Generally, when a snoop hit occurs the device which has modified the data must reorder its bus transaction queue and transfer the modified data back to system memory in order for the requesting device to have the most up to date copy of the data, this is accomplished using a snoop push. Additionally, the requesting device must be prevented from reading the existing, or unmodified, copy of the data currently stored in memory. Often, the CPU, or other device that has modified the data is performing other operations as well. In order to perform these operations, the processor will have a sequence of bus transactions to be executed queued up. When a snoop hit occurs, these conventional processing systems must make transferring the modified data in its cache to the system memory (the snoop push) the number one priority. This forces the processor to have a mechanism that will reorder all of the bus transactions which are already in its queue such that those transactions required to implement the snoop push are executed first. A great deal of complex logic is needed in order to implement a snoop push operation.
Therefore, it can be readily understood how a system which utilizes specific control signals to avoid the necessity of ever performing a snoop push operation would be advantageous since the result would be a system having greatly reduced complexity and, therefore, less physical hardware components, less hardware development time and cost.
U.S. Pat. No. 5,025,365 describes a cache coherency protocol wherein a "Purge Command" is used to cause the data to be returned to memory and the device modifying the data to mark its copy as invalid. U.S. Pat. No. 5,072,369 is an interface for providing cache coherency between buses. A bus interface circuit places a signal on one of the buses telling the bus master to copy data from the cache into main memory before the interface circuit performs a main memory access. European patent application 0 309 994 describes a computer having a specific function which clears, or flushes, the contents of a cache, based on the state of a specific control signal, in order to maintain cache coherency. U.S. Pat. No. 5,097,532 also uses a flush signal to enable and disable a cache by clearing all the valid bits to insure coherency.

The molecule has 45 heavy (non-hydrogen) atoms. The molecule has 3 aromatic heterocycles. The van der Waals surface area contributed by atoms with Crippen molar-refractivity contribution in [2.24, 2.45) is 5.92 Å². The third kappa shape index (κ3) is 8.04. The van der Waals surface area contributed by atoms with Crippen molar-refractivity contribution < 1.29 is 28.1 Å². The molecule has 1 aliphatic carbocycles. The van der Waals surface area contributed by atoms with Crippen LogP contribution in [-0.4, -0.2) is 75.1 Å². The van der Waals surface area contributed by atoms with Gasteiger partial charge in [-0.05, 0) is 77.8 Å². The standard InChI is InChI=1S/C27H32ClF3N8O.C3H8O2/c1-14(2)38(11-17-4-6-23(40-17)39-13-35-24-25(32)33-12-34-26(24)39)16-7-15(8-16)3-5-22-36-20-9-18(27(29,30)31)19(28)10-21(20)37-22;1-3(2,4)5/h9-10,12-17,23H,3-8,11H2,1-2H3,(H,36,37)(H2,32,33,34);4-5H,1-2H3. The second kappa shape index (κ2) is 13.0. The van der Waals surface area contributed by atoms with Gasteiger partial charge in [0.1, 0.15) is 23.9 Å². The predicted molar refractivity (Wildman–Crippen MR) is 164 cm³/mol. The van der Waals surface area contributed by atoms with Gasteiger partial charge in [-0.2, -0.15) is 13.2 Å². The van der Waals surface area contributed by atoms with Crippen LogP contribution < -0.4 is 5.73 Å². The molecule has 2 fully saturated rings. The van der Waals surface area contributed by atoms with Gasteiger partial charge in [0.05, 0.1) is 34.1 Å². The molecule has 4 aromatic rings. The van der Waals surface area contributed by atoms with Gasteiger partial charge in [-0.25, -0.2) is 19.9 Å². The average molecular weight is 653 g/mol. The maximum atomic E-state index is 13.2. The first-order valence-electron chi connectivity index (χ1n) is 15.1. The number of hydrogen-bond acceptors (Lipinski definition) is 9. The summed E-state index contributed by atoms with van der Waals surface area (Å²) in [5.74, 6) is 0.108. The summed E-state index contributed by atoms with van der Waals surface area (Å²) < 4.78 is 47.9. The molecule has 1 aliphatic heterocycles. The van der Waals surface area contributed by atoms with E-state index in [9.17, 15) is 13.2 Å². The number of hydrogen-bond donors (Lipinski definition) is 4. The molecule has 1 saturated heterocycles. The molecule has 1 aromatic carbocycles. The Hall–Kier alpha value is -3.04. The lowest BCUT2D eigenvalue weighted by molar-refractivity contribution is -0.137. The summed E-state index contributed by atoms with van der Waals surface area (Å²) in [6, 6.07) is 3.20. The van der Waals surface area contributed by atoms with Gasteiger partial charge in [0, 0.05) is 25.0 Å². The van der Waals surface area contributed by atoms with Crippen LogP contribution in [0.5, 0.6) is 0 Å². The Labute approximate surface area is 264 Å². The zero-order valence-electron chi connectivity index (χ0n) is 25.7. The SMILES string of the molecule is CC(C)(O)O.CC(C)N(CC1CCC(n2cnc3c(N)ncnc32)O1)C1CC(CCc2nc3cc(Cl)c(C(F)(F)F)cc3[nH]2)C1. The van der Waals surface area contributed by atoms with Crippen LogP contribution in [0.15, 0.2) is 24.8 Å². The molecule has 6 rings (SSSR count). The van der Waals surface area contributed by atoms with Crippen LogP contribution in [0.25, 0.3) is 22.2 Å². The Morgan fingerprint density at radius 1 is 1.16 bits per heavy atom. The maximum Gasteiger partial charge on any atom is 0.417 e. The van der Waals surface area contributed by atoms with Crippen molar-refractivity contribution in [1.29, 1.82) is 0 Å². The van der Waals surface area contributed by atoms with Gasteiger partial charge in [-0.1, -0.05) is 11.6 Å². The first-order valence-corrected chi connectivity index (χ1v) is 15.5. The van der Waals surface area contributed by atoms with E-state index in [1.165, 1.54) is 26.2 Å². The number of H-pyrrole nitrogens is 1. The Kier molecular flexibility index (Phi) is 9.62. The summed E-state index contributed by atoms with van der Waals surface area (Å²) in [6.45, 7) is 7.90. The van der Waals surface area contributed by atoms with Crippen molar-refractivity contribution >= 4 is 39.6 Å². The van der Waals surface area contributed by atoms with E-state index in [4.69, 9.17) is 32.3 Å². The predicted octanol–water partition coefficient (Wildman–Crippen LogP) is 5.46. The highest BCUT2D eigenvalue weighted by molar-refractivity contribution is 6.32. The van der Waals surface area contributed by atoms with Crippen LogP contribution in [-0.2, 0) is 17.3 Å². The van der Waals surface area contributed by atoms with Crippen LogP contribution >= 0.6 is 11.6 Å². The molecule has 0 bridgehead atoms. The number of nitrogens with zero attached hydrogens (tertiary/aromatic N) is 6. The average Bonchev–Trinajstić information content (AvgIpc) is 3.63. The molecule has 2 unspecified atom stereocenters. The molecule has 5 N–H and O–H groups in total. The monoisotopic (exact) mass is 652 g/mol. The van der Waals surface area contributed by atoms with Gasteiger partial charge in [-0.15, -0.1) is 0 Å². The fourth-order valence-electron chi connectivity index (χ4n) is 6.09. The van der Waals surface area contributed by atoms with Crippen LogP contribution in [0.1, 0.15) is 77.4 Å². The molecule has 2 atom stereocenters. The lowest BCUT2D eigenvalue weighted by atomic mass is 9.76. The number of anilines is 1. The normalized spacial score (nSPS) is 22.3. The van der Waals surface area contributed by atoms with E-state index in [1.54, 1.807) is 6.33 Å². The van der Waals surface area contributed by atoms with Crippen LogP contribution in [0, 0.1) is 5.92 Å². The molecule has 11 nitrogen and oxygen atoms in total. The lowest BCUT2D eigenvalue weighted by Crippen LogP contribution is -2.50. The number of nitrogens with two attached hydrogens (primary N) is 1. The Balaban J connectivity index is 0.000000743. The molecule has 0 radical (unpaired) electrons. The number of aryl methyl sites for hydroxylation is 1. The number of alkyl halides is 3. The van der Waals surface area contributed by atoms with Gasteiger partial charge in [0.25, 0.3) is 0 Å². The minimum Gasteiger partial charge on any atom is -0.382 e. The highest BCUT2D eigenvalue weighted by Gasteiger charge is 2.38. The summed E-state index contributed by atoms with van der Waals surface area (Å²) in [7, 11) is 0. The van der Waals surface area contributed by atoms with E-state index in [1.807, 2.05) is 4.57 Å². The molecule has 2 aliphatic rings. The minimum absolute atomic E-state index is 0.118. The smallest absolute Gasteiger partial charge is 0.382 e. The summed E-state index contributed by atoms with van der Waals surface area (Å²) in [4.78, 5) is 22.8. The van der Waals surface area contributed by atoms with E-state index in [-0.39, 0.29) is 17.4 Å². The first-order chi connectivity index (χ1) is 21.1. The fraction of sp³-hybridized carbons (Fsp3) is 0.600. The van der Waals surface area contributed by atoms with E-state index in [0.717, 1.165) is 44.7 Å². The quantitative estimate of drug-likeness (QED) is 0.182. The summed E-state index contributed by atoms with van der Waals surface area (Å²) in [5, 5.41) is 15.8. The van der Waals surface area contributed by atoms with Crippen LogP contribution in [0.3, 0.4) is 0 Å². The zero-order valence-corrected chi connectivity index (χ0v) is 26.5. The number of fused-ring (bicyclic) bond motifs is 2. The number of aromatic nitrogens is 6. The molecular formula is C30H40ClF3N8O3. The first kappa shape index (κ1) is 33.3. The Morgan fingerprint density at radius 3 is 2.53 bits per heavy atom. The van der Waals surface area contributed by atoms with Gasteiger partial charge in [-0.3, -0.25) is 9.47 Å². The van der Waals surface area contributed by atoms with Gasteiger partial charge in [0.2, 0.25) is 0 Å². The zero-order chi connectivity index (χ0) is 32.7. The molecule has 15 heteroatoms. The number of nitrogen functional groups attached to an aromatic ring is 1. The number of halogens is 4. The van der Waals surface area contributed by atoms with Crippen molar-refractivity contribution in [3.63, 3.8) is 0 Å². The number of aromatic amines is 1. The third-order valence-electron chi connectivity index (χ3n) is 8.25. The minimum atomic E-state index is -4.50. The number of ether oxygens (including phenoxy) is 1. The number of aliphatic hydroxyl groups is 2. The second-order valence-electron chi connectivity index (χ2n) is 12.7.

Additionally, the PowerPC 601 Reduced Instruction Set Computing (RISC) microprocessor (POWERPC is a trademark of IBM Corp.) uses a snoop push operation which copies back modified sectors of a cache which are hit by snooping operations. When a snoop hit occurs, this processor issues a signal which causes the system to reorder its data bus operations to push the data from its cache into system memory. For additional information regarding the POWERPC 601 microprocessor see the POWERPC 601 Microprocessor User's Guide, published by Motorola Corporation.
It can be seen that none of the conventional systems provide a protocol that will allow a processing system to avoid implementing a snoop push in response to a snoop hit.
In contrast to the prior art, the present invention provides a system which avoids the necessity of responding to a snoop hit with a flush, or snoop push operation.